Despite the failure of the recent round of the Doha climate change talks, the national project on a low-carbon transition requires continued impetus.
South Africa is vulnerable economically from carbon intensity and climate change: its economic growth model is based on a high dependence on fossil-based energy production and use. Coal meets 66% of the fossil fuel demand and accounts for 86% of electricity generation. The heavy dependence on coal also makes South Africa one of the largest emitters of greenhouse gases in the world.
There is also coal-based liquid fuels produced synthetically and close to 60% of imports of oil from overseas. Both dependences will ensure future systemic risks and price volatility and put a strain on the management of costs owing to rising prices driven by growing global demand or the continued fluctuation of our currency.
The challenge to manage various shifting variables associated with the demand and supply of these resources presupposes sound coordination, an aspect where we seem to have floundered in the last few years – if one considers the fuel shortage crises in the past and the battle to secure long-term coal contracts at affordable prices.
Traditionally, coal and oil were regarded as cheap sources of power and fuel for transport. But, as global demand for both resources grows, despite their abundance, the costs of these fuels are unlikely to be at historical lows, where they remained for a good decade in the past.
Further, resource hunger will drive the scarcity value of these two critical fuels for our economy. The easiest to mine and cheapest coal deposits in South Africa have reached peak pro- duction. The availability of coal from new deposits, such as the Waterberg, will require extensive new infrastructure in the form of rail, roads and water-related infrastructure.
There are differences of opinion among coal mine experts regarding the economic viability of coal in the Waterberg that can be mined as well as the quality of this coal. These deposits may also have much lower calorific values than the best coal deposits.
Given that coal type and quality can have a major impact on power plant heat rates, capital costs, generating effi- ciency and emissions performance, as well as on the cost of electricity, the risks associated with low-quality coal are high for the country.
On the costs front, in general, the cost of coal, owing to growing international demand, will rise and be subject to some degree of volatility. Research indicates that coal prices have correlated closely with crude oil prices in rand terms since at least the beginning of the 1980s. The high degree of correlation of long-term coal and crude oil price movements in rand terms is not widely appreciated and the common belief appears to be that rand coal prices move less rapidly than rand oil prices over time.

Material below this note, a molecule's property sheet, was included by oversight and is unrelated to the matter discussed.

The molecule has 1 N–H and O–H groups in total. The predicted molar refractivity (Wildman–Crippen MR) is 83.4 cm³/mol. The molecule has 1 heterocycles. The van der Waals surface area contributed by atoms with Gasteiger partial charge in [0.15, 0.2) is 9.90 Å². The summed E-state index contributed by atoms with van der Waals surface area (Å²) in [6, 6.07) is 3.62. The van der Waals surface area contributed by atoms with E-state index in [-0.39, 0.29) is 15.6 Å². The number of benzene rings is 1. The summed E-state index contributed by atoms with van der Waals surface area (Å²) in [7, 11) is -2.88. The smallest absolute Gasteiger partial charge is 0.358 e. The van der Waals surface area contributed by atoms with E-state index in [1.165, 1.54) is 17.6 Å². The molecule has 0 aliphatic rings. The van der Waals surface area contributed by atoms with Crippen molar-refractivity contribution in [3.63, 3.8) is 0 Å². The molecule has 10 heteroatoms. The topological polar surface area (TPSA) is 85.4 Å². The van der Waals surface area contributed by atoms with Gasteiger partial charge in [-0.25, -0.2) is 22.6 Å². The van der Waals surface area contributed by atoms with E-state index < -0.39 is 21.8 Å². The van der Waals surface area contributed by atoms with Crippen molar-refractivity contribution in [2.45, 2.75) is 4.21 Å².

The correlation indicates that, with oil prices rising in the future, there will be significant price risks posed to the economy by coal. There is also a great deal of uncertainty regarding how fossil fuel prices will behave in the future because they are affected not only by demand and supply lag problems, but also by strategic consolidation of deals/contracts and purchasing at the downstream end by the world’s major economies, which have the finances and State-to-State relations to do so.
Finally, with the future being increasingly carbon constrained, coal is not an option that would be available to the country for long to meet its growing electricity demand. These constraints will also demand that cleaner coal technologies (CCT) be put in place to enable cleaner burning of coal in conventional steam turbine plants using either new combustion technologies and pollution-control devices or sub- stituting coal- derived gases for natural gas in gas turbines. The term ‘CCT’ typically covers every option capable of reducing emissions upstream, downstream or within the power generation process.
The most common CCTs include supercritical and ultrasupercritical pulverised coal technologies, circulating fluidised-bed combustion and integrated gasification combined cycle. These CCTs may be with or without carbon capture and storage (CCS). Most of the CCTs have been demonstrated on utility-scale plants and are increasingly being deployed, but they are more expensive than conventional alternatives.
Moreover, some energy penalty may be associated with CCTs like CCS or sequestration technologies. Estimates indicate that the energy penalty of CCS is in the range of 20% to 30% of electrical output. However, since no full commercial systems are yet in operation, this is yet to be confirmed.
In the case of CCS, specifically, the future cost will depend on the technologies that are used, how they are applied and how far costs fall as a result of research and development and learning realised during market uptake. The shift to CCTs and CCS will certainly make renewables more competitive.
South Africa is involved in developing CCS options through the Carbon Capture and Storage Centre, which has done an assessment of geological storage facilities. The optimal sites are offshore. The economic viability of these sites is unproven. However, there are strong indications that, in the end, the cost of CCS could prove to be prohibitive and may limit the extent to which CCS is a solution.
The irony of all of this coal push is that prevailing realities will push us onto a low-carbon journey with or without a climate deal.